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Trinity Lutheran to lease 37th St. lot for co-op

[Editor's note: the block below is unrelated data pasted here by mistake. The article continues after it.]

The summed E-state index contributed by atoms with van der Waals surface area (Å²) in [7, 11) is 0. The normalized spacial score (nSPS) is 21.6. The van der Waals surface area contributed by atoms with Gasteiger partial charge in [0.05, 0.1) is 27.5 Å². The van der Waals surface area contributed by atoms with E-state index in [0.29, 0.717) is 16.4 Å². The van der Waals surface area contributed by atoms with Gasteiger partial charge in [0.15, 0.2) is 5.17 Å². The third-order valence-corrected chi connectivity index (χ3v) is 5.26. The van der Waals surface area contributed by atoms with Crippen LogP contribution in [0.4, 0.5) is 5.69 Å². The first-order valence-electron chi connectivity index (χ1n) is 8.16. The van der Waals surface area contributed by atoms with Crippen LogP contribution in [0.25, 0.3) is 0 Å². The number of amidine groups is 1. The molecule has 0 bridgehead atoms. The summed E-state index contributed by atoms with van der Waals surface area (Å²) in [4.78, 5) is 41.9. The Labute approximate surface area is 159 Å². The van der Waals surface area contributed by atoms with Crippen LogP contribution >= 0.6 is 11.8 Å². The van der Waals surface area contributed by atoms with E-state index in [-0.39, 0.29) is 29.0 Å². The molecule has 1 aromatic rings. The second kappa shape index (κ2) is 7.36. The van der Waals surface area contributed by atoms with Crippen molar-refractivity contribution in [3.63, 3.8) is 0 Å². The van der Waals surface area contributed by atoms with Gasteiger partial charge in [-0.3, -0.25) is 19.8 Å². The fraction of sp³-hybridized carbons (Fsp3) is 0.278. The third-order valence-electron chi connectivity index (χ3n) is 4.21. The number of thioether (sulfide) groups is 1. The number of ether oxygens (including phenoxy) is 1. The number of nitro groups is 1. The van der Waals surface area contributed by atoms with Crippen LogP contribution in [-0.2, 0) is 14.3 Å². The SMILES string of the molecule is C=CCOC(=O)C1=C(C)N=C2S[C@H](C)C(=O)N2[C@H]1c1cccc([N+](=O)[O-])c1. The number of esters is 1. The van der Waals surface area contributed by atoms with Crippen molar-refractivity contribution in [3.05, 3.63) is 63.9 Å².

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Trinity Lutheran Church is in talks with a Long Island developer to build an eight-story, 30-unit co-op in the parking lot across the street from the house of worship at 31-19 37th St. "This is a very, very sweet spot in the city," said Trinity Pastor Lawrence Recla. "It is my belief that this provides a win for everyone (with) more housing and financial security for the parish."The 115-year-old parish is drafting a lease agreement with the Cedar Lane Development Corp. that would net the church $120,000 annually and a large percentage of the profits for each co-op sale in the first six years. Parish members and other Lutherans have dibs on the first offering at 20 to 25 percent below market rates. After six months, the remaining co-ops would be sold at full market value with the parish earning 85 percent of the profits during the first year of sale.The 99-year-lease would have Trinity's percentage of the profits declining by 10 percent each year until the seventh year of sale, when it would earn 5 percent of each sale until the end of the agreement.The lease would also guarantee free housing in the co-op for the church pastor."The church would be ensured financial stability," Recla said.Like many parishes around the city, Trinity Lutheran has suffered from rising costs and declining membership that has sapped church coffers. A lack of funds forced it to cut Sunday school in the late 1990s and the 77-year-old church building is in need of about $2 million repairs, which the 117-member congregation just cannot support, Recla said. It faces $450,000 in roof work, $50,000 in repairs to two concrete spires on 31st Avenue where water is leaking into the stairwell, a $20,000 overhaul to the church organ and other upgrades to the gutters, bathrooms and kitchen.Faced with a similar problem of dwindling attendance, St. George's Episcopal Church on 12th Street has decided to raze its next-door parish house and lease the property for a 55-unit apartment complex for low-income seniors. The move has angered several local residents and the Greater Astoria Historical Society. "People don't like to see church property developed," said George Delis, district manager of Community Board 1. "I've gotten complaints about that."He said he understands why churches would look to developing to off-set costs. Religious institutions are in trouble, he said, noting that the Diocese of Brooklyn recently decided to shutter nine financially strapped Queens schools. The district manager has met with another house of worship with declining membership, the Presbyterian Church of Astoria on 33rd Street, to discuss building on church land. "It's a matter of survival," Delis said. In January, the Trinity Lutheran congregation voted 43-4 in favor of pursuing development plans with Cedar Lane, which would fund the project and oversee its construction.Initial renderings from Long Island City-based Draskovic Mendillo Architects show a 74-foot- high building with 31 parking spaces on the 13,300-square-foot parking lot. Fourteen parking spaces would be above ground, and 17 would be underground in a garage.The first floor would comprise two 1,500-square-foot medical offices and initial plans call for eight one-bedroom, 14 two-bedroom and eight three-bedroom co-ops. They would range in size from 570 to 1,000 square feet.Recla said it was too early to say how much they would cost. The church attorney was in the process of drafting a letter of intent with Cedar Lane. After it is inked, the developer will begin seeking state and city approval, which should take between four and five months. Recla said construction would take a year and shovels would go into the ground in early fall at the soonest."We're proceeding under the assumption that this is likely to occur," the pastor said.But not everyone is happy with the plans. Congregation member Miriam Weiss said she voted against the venture because she thinks the church should get community input before moving forward."I was one of four no votes," Weiss said. "When I realized it was going to be eight stories, I just said this is too tall for Astoria."The property has residential zoning that permits buildings of up to 12 stories high. Weiss said she would prefer a six-story structure that better matches the character of the surrounding buildings."The attitude of the church council was: 'It is our land and we can do what we want with it,'" Weiss said. "In my opinion, that's not Christian - that's the spirit of American market individualism."Reach reporter Matthew Monks by e-mail at news@timesledger.com or by phone at 718-229-0300, Ext. 156.

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